3 Leadership Lessons From Super Bowl 2015
Up front know that I am a diehard Seattle Seahawks fan. And do note that I'm not interested in debating football games or who coached better than whom.
One of the main reasons I'm such a Seahawks fan is the ethic - both in work and community - that Pete Carroll and his team embody.
Yes, we were disappointed with the last minute win by the Patriots. Yes, we would have liked to have seen a different outcome. But through all of that, I was struck by the leadership lessons that came out of not just this game, but the whole season:
1. Celebrate individual accomplishments, take the responsibilities for failures
One of the best leadership philosophies I know is one I've practiced throughout my management career: if your team member does something great, celebrate it and give them the credit. If the team experiences a failure - it's your responsibility.
Time and again, Pete Carroll celebrates his players. When they make a great play, he's jumping up and down on the sidelines hooping and hollering like a teenager. He empowers his players to do well by always being there to cheer them on.
Shortly after the loss to the Patriots, Quarterback Russell Wilson said Carroll took the blame for the bad call that lost the game: "The message from coach Carroll was he took the blame for it," Wilson said.
A good leader celebrates the individual efforts of the team and take responsibility for failure.
2. Always compete
Pete Carroll, when asked about what the Super Bowl was all about for him, said simply: "competition."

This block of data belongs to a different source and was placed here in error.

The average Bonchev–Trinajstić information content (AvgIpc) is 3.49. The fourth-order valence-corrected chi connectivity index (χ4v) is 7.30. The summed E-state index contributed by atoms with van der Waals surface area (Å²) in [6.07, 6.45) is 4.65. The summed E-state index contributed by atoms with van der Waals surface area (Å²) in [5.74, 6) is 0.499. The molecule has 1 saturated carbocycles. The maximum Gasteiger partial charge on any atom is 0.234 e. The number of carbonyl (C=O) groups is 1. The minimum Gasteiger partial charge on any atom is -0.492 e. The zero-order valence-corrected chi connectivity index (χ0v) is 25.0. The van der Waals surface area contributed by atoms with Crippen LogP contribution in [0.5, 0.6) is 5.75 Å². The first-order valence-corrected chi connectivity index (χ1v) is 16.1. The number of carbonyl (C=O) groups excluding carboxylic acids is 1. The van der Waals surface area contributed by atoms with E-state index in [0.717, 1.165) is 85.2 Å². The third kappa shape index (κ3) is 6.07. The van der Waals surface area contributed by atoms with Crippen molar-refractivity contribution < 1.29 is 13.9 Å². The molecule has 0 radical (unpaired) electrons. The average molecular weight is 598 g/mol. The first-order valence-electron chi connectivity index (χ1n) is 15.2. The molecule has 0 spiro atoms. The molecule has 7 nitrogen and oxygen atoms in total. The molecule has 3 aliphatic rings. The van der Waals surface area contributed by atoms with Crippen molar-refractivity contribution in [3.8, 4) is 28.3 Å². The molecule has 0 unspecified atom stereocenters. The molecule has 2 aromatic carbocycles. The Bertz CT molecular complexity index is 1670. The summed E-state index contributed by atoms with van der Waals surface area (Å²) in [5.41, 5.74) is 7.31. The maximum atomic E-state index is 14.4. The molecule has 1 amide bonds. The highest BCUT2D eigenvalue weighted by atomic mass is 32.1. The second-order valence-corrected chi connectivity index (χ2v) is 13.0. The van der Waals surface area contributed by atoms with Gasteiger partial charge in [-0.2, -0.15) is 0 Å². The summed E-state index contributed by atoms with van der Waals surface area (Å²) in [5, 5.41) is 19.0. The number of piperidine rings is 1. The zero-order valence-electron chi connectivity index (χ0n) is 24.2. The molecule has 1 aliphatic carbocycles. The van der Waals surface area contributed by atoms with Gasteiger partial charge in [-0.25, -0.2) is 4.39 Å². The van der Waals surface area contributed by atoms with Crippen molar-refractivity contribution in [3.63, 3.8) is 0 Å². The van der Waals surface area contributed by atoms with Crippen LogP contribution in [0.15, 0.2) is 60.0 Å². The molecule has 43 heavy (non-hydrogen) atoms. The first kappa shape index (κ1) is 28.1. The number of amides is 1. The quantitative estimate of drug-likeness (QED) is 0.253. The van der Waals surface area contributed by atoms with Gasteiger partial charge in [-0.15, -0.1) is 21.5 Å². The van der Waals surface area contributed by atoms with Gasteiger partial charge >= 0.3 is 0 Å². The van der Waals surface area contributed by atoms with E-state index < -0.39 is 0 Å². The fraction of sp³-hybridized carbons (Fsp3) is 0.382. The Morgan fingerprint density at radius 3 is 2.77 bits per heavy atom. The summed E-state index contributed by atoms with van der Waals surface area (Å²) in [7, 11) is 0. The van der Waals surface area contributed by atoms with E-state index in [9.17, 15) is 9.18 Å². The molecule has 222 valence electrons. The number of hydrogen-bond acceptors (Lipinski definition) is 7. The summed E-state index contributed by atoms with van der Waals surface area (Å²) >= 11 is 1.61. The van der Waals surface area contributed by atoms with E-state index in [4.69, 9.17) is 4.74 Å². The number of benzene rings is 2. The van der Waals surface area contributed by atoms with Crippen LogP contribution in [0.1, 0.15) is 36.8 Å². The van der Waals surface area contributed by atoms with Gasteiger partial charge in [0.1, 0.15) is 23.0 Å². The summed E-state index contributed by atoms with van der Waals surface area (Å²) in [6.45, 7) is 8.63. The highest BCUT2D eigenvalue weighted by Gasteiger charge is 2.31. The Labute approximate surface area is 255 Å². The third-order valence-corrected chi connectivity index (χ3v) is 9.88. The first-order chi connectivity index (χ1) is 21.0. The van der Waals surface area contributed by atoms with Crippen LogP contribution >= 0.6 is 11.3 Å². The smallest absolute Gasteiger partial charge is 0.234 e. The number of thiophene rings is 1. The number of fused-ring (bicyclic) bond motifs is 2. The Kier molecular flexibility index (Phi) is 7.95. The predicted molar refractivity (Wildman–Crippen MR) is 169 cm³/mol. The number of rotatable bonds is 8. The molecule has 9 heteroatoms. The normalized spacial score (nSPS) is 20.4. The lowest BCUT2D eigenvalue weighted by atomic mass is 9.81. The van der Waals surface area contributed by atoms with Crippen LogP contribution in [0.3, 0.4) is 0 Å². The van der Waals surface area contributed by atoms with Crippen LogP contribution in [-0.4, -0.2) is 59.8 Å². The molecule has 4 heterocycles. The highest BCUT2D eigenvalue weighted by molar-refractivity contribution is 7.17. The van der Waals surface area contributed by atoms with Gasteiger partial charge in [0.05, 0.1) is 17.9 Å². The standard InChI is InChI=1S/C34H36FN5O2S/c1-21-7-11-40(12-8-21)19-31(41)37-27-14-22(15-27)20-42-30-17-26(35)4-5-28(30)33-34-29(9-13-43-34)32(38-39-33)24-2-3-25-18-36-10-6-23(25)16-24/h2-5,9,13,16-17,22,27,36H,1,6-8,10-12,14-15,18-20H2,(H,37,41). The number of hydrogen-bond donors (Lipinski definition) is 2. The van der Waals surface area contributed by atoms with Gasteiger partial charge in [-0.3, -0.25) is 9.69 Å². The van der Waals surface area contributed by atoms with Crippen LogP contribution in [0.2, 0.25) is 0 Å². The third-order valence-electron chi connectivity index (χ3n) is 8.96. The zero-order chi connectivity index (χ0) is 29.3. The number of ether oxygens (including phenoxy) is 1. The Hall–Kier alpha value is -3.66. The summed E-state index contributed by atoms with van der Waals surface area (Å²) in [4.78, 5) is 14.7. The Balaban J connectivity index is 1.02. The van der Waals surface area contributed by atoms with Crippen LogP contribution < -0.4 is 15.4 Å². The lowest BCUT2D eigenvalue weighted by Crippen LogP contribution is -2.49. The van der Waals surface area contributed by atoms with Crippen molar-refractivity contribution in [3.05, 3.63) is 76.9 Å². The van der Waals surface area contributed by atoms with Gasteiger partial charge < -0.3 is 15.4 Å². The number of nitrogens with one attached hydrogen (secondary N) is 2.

His "Competition Wednesday" practices are legend among Seahawks fans. He runs full on practices that, according to one player, feel like you've played two full games by the time you're done.
Carroll believes in giving your all, all the time. Showing up and doing what is necessary to compete.
He instills this belief in his players by doing this himself. Always showing up. Always competing. If you watched his Facebook feed during the season over the last several months you've seen it time and time again.
3. Respect your competition, LOVE your fans
Pete Carroll always talks about other coaches - and teams - with respect. I have never heard spiteful words or sarcastic jabs coming from him. He respects the game, loves the people who play it and it shows.
But more importantly he LOVES his "12s" - the diehard fans around the country who week in and week out cheer the team on.
The leadership lessons here? Respect your competition (while never underestimating them).
ALWAYS remember your customers (fans) who are the ones that keep you in business. Acknowledge them, celebrate their enthusiasm for your business, be there for them and let them know you appreciate what they are doing for you and your team.
So, while it wasn't the outcome I was hoping for, it was a great game - and a great example of leadership at its best. Pete Carroll will always be a leader I admire - and continue to learn from - for may years to come.
Chuck Hester is the Chief Communications Officer for Big Think Innovation, a business architect consultancy that helps companies plan, grow and build their futures. He is also a LinkedIn trainer and speaker, helping businesses get the most out of LinkedIn, while teaching them how to communicate effectively. Contact him directly at firstname.lastname@example.org.
Need help with LinkedIn? Feel free to message Chuck and ask about one-on-one and group LinkedIn Executive Training.